James has served time for drowning a little boy when he was a child, although the body was never found in the river. A visit from his victim's mother upon parole sends him on a quest to ...
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Down River is the emotionally stirring story of three young women teetering on the edge between creative breakthroughs and personal breakdowns, and their connection with the older woman they rely on for guidance, support and inspiration.
Seventeen year old LOLA FRANKLIN runs away from home but allows the world to believe she has been kidnapped. Intent on making her way across country, she meets a boy (MARLO) her age in a ... See full summary »
James has served time for drowning a little boy when he was a child, although the body was never found in the river. A visit from his victim's mother upon parole sends him on a quest to find the truth. With little time and danger at every turn, James risks his freedom and his life to uncover the trail of sins that might give closure to the grieving mother. Written by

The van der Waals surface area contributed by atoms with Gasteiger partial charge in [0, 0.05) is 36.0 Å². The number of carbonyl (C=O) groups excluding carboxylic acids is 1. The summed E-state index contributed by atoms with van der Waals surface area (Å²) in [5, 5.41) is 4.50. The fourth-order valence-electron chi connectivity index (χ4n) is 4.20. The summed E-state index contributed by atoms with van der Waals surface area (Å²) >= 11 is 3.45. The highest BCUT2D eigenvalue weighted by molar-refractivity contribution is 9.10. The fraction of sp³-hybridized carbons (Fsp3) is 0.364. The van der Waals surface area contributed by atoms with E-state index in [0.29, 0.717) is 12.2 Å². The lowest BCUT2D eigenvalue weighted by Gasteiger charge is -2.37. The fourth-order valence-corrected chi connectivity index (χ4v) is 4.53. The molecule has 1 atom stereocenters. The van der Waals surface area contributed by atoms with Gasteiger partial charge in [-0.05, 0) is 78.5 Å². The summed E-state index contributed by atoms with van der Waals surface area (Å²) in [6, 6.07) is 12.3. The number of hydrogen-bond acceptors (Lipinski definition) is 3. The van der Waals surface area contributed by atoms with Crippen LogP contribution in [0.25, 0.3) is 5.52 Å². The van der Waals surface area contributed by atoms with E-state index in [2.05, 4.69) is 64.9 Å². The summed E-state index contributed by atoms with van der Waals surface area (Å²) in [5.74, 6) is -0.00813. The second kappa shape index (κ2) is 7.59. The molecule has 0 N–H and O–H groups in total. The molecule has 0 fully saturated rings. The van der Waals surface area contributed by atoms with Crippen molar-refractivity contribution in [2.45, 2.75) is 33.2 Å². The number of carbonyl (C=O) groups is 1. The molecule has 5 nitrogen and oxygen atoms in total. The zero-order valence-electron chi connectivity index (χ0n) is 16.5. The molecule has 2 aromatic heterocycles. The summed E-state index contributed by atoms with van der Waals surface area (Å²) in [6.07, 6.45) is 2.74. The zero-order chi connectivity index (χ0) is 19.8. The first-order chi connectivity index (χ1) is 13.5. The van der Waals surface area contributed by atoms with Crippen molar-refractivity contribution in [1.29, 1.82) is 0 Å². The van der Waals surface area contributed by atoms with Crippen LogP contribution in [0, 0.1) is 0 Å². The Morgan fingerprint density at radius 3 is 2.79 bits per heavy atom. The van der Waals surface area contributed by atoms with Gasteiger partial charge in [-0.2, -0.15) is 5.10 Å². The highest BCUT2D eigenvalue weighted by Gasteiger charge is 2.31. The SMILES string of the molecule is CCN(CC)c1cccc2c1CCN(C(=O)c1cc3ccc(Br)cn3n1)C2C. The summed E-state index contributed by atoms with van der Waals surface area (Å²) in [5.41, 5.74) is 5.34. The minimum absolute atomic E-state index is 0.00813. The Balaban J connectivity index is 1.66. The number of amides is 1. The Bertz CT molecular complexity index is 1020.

The barn/coffebar in this film seems to be the same building used as a barn/hideout in the Aussie TV series THE GLITCH. Both films use fictional town names but both films' locations are around Melbourne. See more »
The film, "Captain Kidd", is credited, but the wrong year is given - 1948 instead of 1945. See more »
If Stephen King wrote a novella set in Australia this would be its love child! However we are not in the state of Maine, but in a river town in Australia. Young James has served his time for allegedly drowning a boy when he was only a child and is being released; the body of the boy however was never found. James, having little memory of what occurred on the day, goes in search of answers and hence back to the river town where the incident occurred. This tense film mystery is at times quite macabre and often brutal, but through it's wonderful lead actor Reef Ireland it also has emotional depth. This is an auspicious feature debut for director Grant Scicluna, who also wrote the screenplay; his sense in creating such a dark and intense mood throughout the film is quite an achievement. Kudos must also be given to Tom Green who plays James' mysterious and troubled childhood friend, and of course the great Kerry Fox who plays James' mother. I saw the film recently at a film festival in Sydney to a packed audience, where it was warmly received. It deserves a much wider audience.
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